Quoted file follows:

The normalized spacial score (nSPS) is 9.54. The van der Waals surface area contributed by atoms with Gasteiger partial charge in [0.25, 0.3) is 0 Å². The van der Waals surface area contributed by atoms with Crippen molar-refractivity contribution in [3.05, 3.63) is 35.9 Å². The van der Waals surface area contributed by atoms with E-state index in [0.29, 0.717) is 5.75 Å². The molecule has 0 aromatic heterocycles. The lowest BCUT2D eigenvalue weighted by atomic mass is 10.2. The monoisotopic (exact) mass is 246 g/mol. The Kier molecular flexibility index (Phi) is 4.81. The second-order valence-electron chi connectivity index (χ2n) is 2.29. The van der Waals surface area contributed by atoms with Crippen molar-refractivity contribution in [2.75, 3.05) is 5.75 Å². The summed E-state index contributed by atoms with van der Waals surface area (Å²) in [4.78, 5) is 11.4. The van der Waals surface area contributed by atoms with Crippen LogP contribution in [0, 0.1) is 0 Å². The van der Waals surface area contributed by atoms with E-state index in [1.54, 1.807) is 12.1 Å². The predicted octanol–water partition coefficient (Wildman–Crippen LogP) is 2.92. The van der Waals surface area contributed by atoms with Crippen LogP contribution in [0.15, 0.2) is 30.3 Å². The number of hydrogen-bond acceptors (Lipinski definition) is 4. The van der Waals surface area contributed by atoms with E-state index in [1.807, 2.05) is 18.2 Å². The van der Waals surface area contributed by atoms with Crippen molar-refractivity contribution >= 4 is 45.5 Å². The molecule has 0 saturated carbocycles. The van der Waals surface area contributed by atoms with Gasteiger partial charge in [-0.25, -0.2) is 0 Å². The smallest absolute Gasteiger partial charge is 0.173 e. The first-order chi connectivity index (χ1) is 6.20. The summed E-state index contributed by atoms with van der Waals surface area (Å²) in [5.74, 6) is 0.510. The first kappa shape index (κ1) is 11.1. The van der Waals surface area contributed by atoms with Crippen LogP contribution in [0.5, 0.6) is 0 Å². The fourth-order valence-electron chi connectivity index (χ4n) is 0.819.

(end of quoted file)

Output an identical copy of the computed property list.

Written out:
The normalized spacial score (nSPS) is 9.54. The van der Waals surface area contributed by atoms with Gasteiger partial charge in [0.25, 0.3) is 0 Å². The van der Waals surface area contributed by atoms with Crippen molar-refractivity contribution in [3.05, 3.63) is 35.9 Å². The van der Waals surface area contributed by atoms with E-state index in [0.29, 0.717) is 5.75 Å². The molecule has 0 aromatic heterocycles. The lowest BCUT2D eigenvalue weighted by atomic mass is 10.2. The monoisotopic (exact) mass is 246 g/mol. The Kier molecular flexibility index (Phi) is 4.81. The second-order valence-electron chi connectivity index (χ2n) is 2.29. The van der Waals surface area contributed by atoms with Crippen molar-refractivity contribution in [2.75, 3.05) is 5.75 Å². The summed E-state index contributed by atoms with van der Waals surface area (Å²) in [4.78, 5) is 11.4. The van der Waals surface area contributed by atoms with Crippen LogP contribution in [0, 0.1) is 0 Å². The van der Waals surface area contributed by atoms with E-state index in [1.54, 1.807) is 12.1 Å². The predicted octanol–water partition coefficient (Wildman–Crippen LogP) is 2.92. The van der Waals surface area contributed by atoms with Crippen LogP contribution in [0.15, 0.2) is 30.3 Å². The number of hydrogen-bond acceptors (Lipinski definition) is 4. The van der Waals surface area contributed by atoms with E-state index in [1.807, 2.05) is 18.2 Å². The van der Waals surface area contributed by atoms with Crippen molar-refractivity contribution >= 4 is 45.5 Å². The molecule has 0 saturated carbocycles. The van der Waals surface area contributed by atoms with Gasteiger partial charge in [-0.25, -0.2) is 0 Å². The smallest absolute Gasteiger partial charge is 0.173 e. The first-order chi connectivity index (χ1) is 6.20. The summed E-state index contributed by atoms with van der Waals surface area (Å²) in [5.74, 6) is 0.510. The first kappa shape index (κ1) is 11.1. The van der Waals surface area contributed by atoms with Crippen LogP contribution in [0.5, 0.6) is 0 Å². The fourth-order valence-electron chi connectivity index (χ4n) is 0.819.